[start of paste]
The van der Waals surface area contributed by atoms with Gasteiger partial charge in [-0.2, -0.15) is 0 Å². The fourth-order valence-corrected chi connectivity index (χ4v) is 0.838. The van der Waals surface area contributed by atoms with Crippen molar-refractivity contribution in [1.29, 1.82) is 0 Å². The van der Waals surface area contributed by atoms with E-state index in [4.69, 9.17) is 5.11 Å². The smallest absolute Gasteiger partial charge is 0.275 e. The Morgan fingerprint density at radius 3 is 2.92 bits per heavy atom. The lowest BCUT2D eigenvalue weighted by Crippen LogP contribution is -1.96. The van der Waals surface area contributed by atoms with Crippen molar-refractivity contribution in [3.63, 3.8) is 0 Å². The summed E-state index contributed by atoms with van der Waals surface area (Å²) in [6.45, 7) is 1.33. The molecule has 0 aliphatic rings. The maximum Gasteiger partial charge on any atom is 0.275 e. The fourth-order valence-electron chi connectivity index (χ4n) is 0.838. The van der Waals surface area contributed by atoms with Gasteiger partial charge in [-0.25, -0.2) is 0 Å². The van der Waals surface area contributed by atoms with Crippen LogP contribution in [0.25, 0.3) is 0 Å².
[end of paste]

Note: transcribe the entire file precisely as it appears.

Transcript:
The van der Waals surface area contributed by atoms with Gasteiger partial charge in [-0.2, -0.15) is 0 Å². The fourth-order valence-corrected chi connectivity index (χ4v) is 0.838. The van der Waals surface area contributed by atoms with Crippen molar-refractivity contribution in [1.29, 1.82) is 0 Å². The van der Waals surface area contributed by atoms with E-state index in [4.69, 9.17) is 5.11 Å². The smallest absolute Gasteiger partial charge is 0.275 e. The Morgan fingerprint density at radius 3 is 2.92 bits per heavy atom. The lowest BCUT2D eigenvalue weighted by Crippen LogP contribution is -1.96. The van der Waals surface area contributed by atoms with Crippen molar-refractivity contribution in [3.63, 3.8) is 0 Å². The summed E-state index contributed by atoms with van der Waals surface area (Å²) in [6.45, 7) is 1.33. The molecule has 0 aliphatic rings. The maximum Gasteiger partial charge on any atom is 0.275 e. The fourth-order valence-electron chi connectivity index (χ4n) is 0.838. The van der Waals surface area contributed by atoms with Gasteiger partial charge in [-0.25, -0.2) is 0 Å². The van der Waals surface area contributed by atoms with Crippen LogP contribution in [0.25, 0.3) is 0 Å².